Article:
Stacked against a Walgreen’s window in Capitol Hill, the annual hyped debris is set up, ready for consumption. There is so much of it every year: a wonder in high school, an annual affront now. Who buys all these tree stands new every year? Don’t people keep them in the attic or in a box under the bed, the same one every year for decades?
I’ve been at a show and walk the windy, neither cold nor warm streets half-lashed with Seattle drizzle. There are lights and traffic and at least a smattering of people, something like a quiet part of Brooklyn. I feel a little lost and unreal. I duck in the Walgreens to check cheap vitamins and am jarred by this stuff. Is it really Christmas again?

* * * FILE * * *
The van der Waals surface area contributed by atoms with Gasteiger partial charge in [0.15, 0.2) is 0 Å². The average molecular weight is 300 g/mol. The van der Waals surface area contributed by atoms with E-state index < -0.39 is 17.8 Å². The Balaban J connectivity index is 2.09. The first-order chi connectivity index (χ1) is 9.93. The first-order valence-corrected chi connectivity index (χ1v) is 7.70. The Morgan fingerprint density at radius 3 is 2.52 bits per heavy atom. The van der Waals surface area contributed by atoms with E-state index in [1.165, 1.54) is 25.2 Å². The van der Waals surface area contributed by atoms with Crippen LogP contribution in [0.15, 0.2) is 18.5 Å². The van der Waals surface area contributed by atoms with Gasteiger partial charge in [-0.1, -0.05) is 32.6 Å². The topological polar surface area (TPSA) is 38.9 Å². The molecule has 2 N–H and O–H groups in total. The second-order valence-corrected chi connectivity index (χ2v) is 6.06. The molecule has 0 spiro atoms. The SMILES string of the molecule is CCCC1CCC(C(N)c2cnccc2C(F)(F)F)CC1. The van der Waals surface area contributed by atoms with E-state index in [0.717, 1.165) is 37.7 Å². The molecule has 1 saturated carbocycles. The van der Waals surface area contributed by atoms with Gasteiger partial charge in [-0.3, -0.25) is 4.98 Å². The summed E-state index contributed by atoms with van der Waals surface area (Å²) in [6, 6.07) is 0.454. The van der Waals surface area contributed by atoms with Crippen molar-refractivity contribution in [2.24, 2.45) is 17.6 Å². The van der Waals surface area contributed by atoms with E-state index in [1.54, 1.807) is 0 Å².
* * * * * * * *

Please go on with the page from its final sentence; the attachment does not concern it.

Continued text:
True, I haven’t been paying any attention. I don’t have a TV to see the saturation advertising. I am only dimly aware of the next day being Halloween. But here it is, the one true measure of anything American real: Chinese-made and appropriately themed. I feel neither good or bad about it, startled more than anything. I take a picture. I feel like I’m floating.
Floating isn’t bad. To be without a job, without much responsibility, free to do what I want and only dimly aware of this. But here again is proof of the kind of magic our great machine can deliver. Red and green wonder in a box. I’ll probably buy some, but later. There’s nothing wrong with sparkle, with color, with indulging that little kid.